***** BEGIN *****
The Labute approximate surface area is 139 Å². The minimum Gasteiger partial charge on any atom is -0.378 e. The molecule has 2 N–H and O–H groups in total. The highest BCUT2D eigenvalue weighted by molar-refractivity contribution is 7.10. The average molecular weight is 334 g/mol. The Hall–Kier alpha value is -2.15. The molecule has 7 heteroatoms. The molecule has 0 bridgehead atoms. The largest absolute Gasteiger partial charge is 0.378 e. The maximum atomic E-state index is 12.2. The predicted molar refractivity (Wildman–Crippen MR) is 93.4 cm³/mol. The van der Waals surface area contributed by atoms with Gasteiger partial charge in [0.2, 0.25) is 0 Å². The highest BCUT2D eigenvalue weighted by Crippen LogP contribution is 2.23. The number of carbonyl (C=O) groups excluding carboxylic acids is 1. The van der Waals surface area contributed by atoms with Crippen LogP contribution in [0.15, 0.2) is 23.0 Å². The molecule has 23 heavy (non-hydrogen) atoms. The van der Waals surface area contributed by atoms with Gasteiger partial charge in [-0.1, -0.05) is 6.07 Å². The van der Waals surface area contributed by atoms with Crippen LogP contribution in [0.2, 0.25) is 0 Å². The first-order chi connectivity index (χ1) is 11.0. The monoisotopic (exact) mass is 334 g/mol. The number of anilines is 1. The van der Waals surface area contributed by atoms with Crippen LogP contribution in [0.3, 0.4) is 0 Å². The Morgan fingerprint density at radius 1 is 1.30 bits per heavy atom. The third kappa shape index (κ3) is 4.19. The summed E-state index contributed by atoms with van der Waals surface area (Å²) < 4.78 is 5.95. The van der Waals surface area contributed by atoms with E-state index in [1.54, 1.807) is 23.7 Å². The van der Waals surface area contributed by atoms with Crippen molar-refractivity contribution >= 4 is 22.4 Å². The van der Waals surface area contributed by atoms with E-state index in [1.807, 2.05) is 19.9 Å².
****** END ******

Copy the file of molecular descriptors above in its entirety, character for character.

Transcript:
The Labute approximate surface area is 139 Å². The minimum Gasteiger partial charge on any atom is -0.378 e. The molecule has 2 N–H and O–H groups in total. The highest BCUT2D eigenvalue weighted by molar-refractivity contribution is 7.10. The average molecular weight is 334 g/mol. The Hall–Kier alpha value is -2.15. The molecule has 7 heteroatoms. The molecule has 0 bridgehead atoms. The largest absolute Gasteiger partial charge is 0.378 e. The maximum atomic E-state index is 12.2. The predicted molar refractivity (Wildman–Crippen MR) is 93.4 cm³/mol. The van der Waals surface area contributed by atoms with Gasteiger partial charge in [0.2, 0.25) is 0 Å². The highest BCUT2D eigenvalue weighted by Crippen LogP contribution is 2.23. The number of carbonyl (C=O) groups excluding carboxylic acids is 1. The van der Waals surface area contributed by atoms with Crippen LogP contribution in [0.15, 0.2) is 23.0 Å². The molecule has 23 heavy (non-hydrogen) atoms. The van der Waals surface area contributed by atoms with Gasteiger partial charge in [-0.1, -0.05) is 6.07 Å². The van der Waals surface area contributed by atoms with Crippen LogP contribution in [0.2, 0.25) is 0 Å². The first-order chi connectivity index (χ1) is 11.0. The monoisotopic (exact) mass is 334 g/mol. The number of anilines is 1. The van der Waals surface area contributed by atoms with Crippen LogP contribution in [0.3, 0.4) is 0 Å². The Morgan fingerprint density at radius 1 is 1.30 bits per heavy atom. The third kappa shape index (κ3) is 4.19. The summed E-state index contributed by atoms with van der Waals surface area (Å²) < 4.78 is 5.95. The van der Waals surface area contributed by atoms with E-state index in [1.54, 1.807) is 23.7 Å². The van der Waals surface area contributed by atoms with Crippen molar-refractivity contribution >= 4 is 22.4 Å². The van der Waals surface area contributed by atoms with E-state index in [1.807, 2.05) is 19.9 Å².